“Quality equipment” sometimes means newer equipment. Age in this case is defined as the number of months a piece of equipment has been in a fleet. According to the November Rouse Rental Report, the industry average age is 41.8 months, or almost three and a half years. The fleet average at H&E is 32 months, leading Waguespack to claim the company has “the youngest fleet age by far among our competition, which means greater reliability and safety for customers.”
The 27,800 pieces of H&E inventory are shifted as needed among the 77 locations. Waguespack says the toughest to keep in the yard are compact excavators in the 3.5- to 5-ton range. He also says renters of compact loaders are favoring tracked machines over skid steers. “We’ve seen good growth in the ratio of track loaders versus skid steers. It is 70/30 now and was closer to 40/60 in favor of skid steers five years ago.”
Rental cost ultimately depends on a regional marketplace, the type and size of a machine and length of a rental. The rate schedule “declined dramatically going back to 2008 to 2009,” says Waguespack. “Since then, the entire rental industry has done a good job of raising rates to keep up with the increasing cost of machines. Is there still room to grow? Absolutely.”
According to the Rouse Rental Index, rates nationwide have climbed about 25 percent since January 2011. Anderson confirms that Hoffman Equipment’s New York market “has seen some easing of downward pressure on rents. Rents improved for us last year, with compact excavators rented for about $350 a day and skid steers for $300.”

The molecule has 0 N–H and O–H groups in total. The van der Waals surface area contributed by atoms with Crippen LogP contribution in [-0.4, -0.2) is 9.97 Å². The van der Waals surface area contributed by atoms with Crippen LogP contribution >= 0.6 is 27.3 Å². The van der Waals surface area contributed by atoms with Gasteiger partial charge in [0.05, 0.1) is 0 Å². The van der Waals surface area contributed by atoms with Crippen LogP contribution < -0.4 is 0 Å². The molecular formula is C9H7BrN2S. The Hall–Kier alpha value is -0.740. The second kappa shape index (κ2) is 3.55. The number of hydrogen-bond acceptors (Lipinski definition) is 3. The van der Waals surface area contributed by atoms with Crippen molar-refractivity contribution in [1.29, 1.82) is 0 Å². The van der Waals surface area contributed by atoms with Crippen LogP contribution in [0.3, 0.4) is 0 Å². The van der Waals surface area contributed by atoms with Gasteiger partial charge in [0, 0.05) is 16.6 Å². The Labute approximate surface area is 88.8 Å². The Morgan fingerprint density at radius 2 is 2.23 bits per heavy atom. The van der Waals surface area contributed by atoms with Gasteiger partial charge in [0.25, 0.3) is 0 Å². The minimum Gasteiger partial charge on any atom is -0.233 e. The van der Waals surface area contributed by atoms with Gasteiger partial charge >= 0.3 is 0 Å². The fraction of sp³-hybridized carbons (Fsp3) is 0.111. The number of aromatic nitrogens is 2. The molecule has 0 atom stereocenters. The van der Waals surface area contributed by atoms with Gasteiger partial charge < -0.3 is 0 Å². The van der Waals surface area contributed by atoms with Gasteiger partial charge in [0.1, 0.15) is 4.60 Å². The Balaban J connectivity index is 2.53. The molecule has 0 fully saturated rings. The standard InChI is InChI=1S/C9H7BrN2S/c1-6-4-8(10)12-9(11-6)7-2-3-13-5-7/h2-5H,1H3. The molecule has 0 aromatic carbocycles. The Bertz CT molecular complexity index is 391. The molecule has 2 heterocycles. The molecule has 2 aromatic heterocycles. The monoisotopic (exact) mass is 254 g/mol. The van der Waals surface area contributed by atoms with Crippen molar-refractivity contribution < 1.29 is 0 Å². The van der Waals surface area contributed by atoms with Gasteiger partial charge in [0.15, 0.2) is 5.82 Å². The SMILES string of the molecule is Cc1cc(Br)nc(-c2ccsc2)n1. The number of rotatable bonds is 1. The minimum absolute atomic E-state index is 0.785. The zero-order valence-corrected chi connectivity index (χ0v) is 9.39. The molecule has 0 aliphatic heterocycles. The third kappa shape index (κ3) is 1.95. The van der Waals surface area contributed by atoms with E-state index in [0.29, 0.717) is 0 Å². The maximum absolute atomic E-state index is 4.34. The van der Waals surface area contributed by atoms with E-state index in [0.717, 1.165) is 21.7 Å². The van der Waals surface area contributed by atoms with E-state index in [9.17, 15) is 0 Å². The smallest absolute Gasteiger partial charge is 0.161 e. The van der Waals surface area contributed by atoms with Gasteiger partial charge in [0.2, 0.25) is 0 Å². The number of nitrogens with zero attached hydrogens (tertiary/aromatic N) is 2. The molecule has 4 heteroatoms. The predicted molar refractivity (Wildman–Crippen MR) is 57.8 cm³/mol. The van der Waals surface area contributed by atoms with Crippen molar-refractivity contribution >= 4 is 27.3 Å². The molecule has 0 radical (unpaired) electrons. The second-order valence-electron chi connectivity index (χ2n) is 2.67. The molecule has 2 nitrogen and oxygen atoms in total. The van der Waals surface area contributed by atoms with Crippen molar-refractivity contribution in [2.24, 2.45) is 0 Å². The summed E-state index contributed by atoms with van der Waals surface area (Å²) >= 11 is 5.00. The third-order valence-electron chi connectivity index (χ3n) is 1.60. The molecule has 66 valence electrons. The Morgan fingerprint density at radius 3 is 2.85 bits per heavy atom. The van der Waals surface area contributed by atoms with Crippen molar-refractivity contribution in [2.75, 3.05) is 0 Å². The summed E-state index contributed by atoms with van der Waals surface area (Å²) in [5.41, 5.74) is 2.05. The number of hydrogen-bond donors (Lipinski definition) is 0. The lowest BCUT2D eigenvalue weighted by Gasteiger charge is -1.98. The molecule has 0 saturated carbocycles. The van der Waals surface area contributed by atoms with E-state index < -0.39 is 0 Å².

BlueLine’s Arbeiter says price fluctuation “can depend upon construction cycles during the year. There is, but it is supply and demand. It is economics. When there is a lot of fleet to be rented, a renter has a better chance of getting a lower rate. Arbeiter adds, “We also work with individual customers. Pricing can depend upon the volume of business a customer brings.”
Clearly, not all customers are created equal. Property owners wanting to rent a skid steer for a day are not a favored category among commercial rental companies. BlueLine “does a little bit of renting to property owners,” Arbeiter says. Hoffman Equipment and H&E do none. Most equipment rental efforts target midsize-to-large contractors and companies that want a machine for a week or a month or more.
Some customers end up buying a machine, which certainly isn’t discouraged. In fact, says Bob Slay, H&E senior vice president for earthmoving equipment, “We sell a majority of what we rent. We buy equipment, rent it and then sell it out of the rental system. Where we are a dealer for a specific brand, we tend to see more rent-to-own business from customers.”
BlueLine just entered the sales side of rentals so it could respond to impulse sales opportunities. “A lot of time a renter is demoing a machine, working with it, giving it a good run-through and making sure it operates to his or her satisfaction and suddenly the person is ready to buy it,” Arbeiter says. BlueLine found that deferring such sales was a bad idea. “We do a mix of auctioning equipment and selling it directly to a customer. We have found that, typically, there is a little bit higher return for us if we sell it ourselves.”
As for the customer who not only doesn’t want to buy a machine, but — oops! — has dumped it in a pond, that’s a whole different story. “We have a limited damage waiver. There is a checklist when a machine leaves the yard and a customer inspects the machine upon delivery and agrees to its condition. We want it returned in the same condition,” Arbeiter says simply, adding that “such things don’t happen often. Our BlueLine customers are very stand-up people, and we always reach equitable solutions.”